Worm Breeder's Gazette 12(4): 14 (October 1, 1992)
These abstracts should not be cited in bibliographies. Material contained herein should be treated as personal communication and should be cited as such only with the consent of the author.
We previously characterized three Tc1 -inducedmutants of the regulatory myosin light chain gene, mlc-2 (WBG 12(2):59). Each of these mutants contains less than wild-type levels of mlc-2 mRNA. In each case all or part of Tc1 is spliced from the pre-mRNA, leaving small in-frame insertions or deletions in the mature message. For mlc-2 ( r948 ::T c1 ),the 3' splice acceptor used within Tc1 is unusual; the last dinucleotide of the "intron" is GG rather than the canonical AG typical of eukaryotic introns. To determine if splicing to remove Tc1 from pre-mRNAs is unique to mlc-2 ,or if it is a general property of Tc1 -inducedalleles, we characterized the structures of mRNAs from Tc1 -inducedalleles of unc-54 ,the myosin heavy chain gene and of hlh-1 ,the C. elegans homolog of the vertebrate MyoD gene family (CeMyoD).
We used the PCR in combination with sib-selection (WBG 11(5):65) to isolate Tc1 -inducedmutations of hlh-1 . hlh-1 ( r1010 ::T c1 )is a Tc1 insertion within the hlh-1 second exon. r1010 homozygotes are viable and have no obvious muscle defects. In this mutant, the normal 5' splice donor of the first intron is spliced to a 3' splice acceptor within the right inverted repeat of Tc1 (at position 11). Use of these sites removes all of Tc1 ,except 12 nt, plus 18 nt of hlh-1 from the mature message. The resulting mRNA can be translated in-frame to yield a CeMyoD protein containing an insertion of 4 amino acids from Tc1 ,plus a deletion of 6 amino acids from CeMyoD. The 3' splice acceptor used within Tc1 is unusual; the terminal dinucleotide of this "intron" is TG rather than the canonical AG.
We have also analyzed two Tc1 -inducedalleles of unc-54 that were previously isolated in a genetic screen for muscle defective mutants. These two insertions, r323:: Tc1 and r328:: Tc1 ,are at the same position, but in opposite orientations within the unc-54 third exon. We estimate that these mutants contain 20-50% of wild-type levels of an approximately normally sized unc-54 mRNA. In addition, r328 contains a small amount of an unc-54 mRNA that is approximately 1.6 kb larger than wild-type. In these mutants, a cryptic 5' splice donor, 33 nt upstream of the normal splice donor, is spliced to the normal 3' acceptor of the third intron. Use of these sites removes all of Tc1 plus 33 nt of unc-54 from the mature message. The resulting mRNAs can be translated in-frame to yield myosin heavy chain (MHC) proteins deleted for 11 amino acids. The 5' splice donor within unc-54 is unusual; the first two nucleotides of the "intron" are TT rather that the canonical GT typical of eukaryotic introns. In spite of the small in-frame deletions in the MHC proteins, r323 and r328 are indistinguishable from unc-54 null mutants. The 11 amino acids are deleted from the MHC globular head region; presumably these amino acids are important for MHC protein stability, function or thick filament assembly.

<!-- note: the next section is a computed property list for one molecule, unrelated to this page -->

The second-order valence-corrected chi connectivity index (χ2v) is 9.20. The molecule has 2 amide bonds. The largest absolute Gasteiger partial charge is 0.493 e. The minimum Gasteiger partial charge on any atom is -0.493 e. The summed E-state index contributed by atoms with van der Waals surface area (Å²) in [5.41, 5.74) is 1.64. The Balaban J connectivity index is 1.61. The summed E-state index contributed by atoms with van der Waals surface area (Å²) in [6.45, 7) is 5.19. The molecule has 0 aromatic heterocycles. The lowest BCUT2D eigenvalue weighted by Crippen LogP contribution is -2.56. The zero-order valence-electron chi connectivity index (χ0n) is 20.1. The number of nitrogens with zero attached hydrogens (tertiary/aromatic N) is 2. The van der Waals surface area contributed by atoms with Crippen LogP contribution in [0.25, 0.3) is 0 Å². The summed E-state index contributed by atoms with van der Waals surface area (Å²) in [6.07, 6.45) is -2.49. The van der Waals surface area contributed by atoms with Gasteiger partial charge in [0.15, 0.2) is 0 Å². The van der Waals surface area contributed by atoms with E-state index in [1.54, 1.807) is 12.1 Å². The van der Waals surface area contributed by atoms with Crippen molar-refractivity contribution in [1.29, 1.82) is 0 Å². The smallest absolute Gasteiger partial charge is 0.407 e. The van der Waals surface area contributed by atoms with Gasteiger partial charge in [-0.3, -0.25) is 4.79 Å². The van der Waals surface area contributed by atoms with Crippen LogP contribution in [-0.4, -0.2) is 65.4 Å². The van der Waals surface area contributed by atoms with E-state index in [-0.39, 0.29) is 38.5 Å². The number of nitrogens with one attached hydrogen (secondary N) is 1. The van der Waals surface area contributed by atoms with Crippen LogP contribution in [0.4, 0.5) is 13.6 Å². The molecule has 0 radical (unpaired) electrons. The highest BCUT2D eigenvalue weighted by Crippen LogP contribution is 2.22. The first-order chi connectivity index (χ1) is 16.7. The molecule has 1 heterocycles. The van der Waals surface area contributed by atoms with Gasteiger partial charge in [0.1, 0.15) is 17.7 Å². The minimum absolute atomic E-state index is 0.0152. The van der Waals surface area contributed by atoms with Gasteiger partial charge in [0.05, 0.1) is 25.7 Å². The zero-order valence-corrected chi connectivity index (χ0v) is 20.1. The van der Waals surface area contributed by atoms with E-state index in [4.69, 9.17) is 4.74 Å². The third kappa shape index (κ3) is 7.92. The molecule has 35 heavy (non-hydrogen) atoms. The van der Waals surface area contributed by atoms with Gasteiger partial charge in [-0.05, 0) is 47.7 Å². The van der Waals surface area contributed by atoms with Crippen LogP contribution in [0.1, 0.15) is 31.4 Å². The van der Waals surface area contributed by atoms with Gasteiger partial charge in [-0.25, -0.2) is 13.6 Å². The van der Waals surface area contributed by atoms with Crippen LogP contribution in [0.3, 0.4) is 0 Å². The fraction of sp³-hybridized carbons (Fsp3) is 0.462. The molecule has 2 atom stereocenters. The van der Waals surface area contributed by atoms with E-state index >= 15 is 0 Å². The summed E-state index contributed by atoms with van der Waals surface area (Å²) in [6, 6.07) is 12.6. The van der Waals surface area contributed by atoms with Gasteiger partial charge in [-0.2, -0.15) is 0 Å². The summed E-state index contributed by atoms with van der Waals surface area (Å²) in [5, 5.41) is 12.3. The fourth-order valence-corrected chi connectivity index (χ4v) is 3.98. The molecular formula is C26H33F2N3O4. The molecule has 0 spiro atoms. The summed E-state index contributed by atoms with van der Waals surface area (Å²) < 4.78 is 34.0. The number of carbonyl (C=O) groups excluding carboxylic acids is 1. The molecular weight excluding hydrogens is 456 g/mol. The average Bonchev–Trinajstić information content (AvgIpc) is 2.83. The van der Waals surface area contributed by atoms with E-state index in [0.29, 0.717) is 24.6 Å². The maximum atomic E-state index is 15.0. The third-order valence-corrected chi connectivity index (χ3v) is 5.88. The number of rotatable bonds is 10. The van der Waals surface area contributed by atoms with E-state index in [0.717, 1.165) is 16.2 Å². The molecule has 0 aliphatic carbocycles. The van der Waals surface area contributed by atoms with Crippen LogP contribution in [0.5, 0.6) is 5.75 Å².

For all six Tc1 -inducedmutations we characterized, a fraction of the mutant pre-mRNA is spliced in a manner that leaves the mature message in-frame. Perhaps a variety of different splice sites are used to splice Tc1 from the mutant pre-mRNAs. We expect mRNAs that are spliced in a manner that leaves nonsense or frameshift mutations in the message would be degraded by the C. elegans smg gene system (WBG 11(5):90). The small amount of in-frame mRNAs present in these mutants is probably stable because these mRNAs are translated throughout their entire length and therefore are not substrates for smg-dependent degradation.